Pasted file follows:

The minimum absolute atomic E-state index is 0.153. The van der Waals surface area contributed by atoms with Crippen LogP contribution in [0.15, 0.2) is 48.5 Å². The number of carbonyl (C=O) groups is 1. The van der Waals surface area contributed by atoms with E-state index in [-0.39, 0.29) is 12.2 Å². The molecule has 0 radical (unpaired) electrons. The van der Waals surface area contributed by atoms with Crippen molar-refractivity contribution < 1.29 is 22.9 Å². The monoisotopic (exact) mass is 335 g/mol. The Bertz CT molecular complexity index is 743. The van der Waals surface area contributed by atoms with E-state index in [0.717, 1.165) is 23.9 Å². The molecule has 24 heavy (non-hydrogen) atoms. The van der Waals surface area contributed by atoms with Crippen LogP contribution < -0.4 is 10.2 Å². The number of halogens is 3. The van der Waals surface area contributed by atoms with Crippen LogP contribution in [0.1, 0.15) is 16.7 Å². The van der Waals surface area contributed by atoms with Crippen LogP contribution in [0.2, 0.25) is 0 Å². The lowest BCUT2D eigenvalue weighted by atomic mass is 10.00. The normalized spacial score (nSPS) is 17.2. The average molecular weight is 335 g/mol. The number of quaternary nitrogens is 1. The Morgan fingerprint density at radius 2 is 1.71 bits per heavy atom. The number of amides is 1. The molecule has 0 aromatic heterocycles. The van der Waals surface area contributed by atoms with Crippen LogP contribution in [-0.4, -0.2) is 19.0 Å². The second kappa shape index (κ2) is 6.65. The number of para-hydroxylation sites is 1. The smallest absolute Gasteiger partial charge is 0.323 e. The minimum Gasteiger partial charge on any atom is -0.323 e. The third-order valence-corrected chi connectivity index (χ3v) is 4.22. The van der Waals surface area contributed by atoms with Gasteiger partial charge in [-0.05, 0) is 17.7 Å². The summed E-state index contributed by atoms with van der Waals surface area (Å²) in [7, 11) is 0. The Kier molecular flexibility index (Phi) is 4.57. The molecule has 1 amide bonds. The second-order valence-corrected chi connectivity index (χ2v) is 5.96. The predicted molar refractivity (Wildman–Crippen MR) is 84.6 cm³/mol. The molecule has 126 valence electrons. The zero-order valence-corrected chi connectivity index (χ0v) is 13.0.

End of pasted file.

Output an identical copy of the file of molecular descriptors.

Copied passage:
The minimum absolute atomic E-state index is 0.153. The van der Waals surface area contributed by atoms with Crippen LogP contribution in [0.15, 0.2) is 48.5 Å². The number of carbonyl (C=O) groups is 1. The van der Waals surface area contributed by atoms with E-state index in [-0.39, 0.29) is 12.2 Å². The molecule has 0 radical (unpaired) electrons. The van der Waals surface area contributed by atoms with Crippen molar-refractivity contribution < 1.29 is 22.9 Å². The monoisotopic (exact) mass is 335 g/mol. The Bertz CT molecular complexity index is 743. The van der Waals surface area contributed by atoms with E-state index in [0.717, 1.165) is 23.9 Å². The molecule has 24 heavy (non-hydrogen) atoms. The van der Waals surface area contributed by atoms with Crippen LogP contribution < -0.4 is 10.2 Å². The number of halogens is 3. The van der Waals surface area contributed by atoms with Crippen LogP contribution in [0.1, 0.15) is 16.7 Å². The van der Waals surface area contributed by atoms with Crippen LogP contribution in [0.2, 0.25) is 0 Å². The lowest BCUT2D eigenvalue weighted by atomic mass is 10.00. The normalized spacial score (nSPS) is 17.2. The average molecular weight is 335 g/mol. The number of quaternary nitrogens is 1. The Morgan fingerprint density at radius 2 is 1.71 bits per heavy atom. The number of amides is 1. The molecule has 0 aromatic heterocycles. The van der Waals surface area contributed by atoms with Crippen LogP contribution in [-0.4, -0.2) is 19.0 Å². The second kappa shape index (κ2) is 6.65. The number of para-hydroxylation sites is 1. The smallest absolute Gasteiger partial charge is 0.323 e. The minimum Gasteiger partial charge on any atom is -0.323 e. The third-order valence-corrected chi connectivity index (χ3v) is 4.22. The van der Waals surface area contributed by atoms with Gasteiger partial charge in [-0.05, 0) is 17.7 Å². The summed E-state index contributed by atoms with van der Waals surface area (Å²) in [7, 11) is 0. The Kier molecular flexibility index (Phi) is 4.57. The molecule has 1 amide bonds. The second-order valence-corrected chi connectivity index (χ2v) is 5.96. The predicted molar refractivity (Wildman–Crippen MR) is 84.6 cm³/mol. The molecule has 126 valence electrons. The zero-order valence-corrected chi connectivity index (χ0v) is 13.0.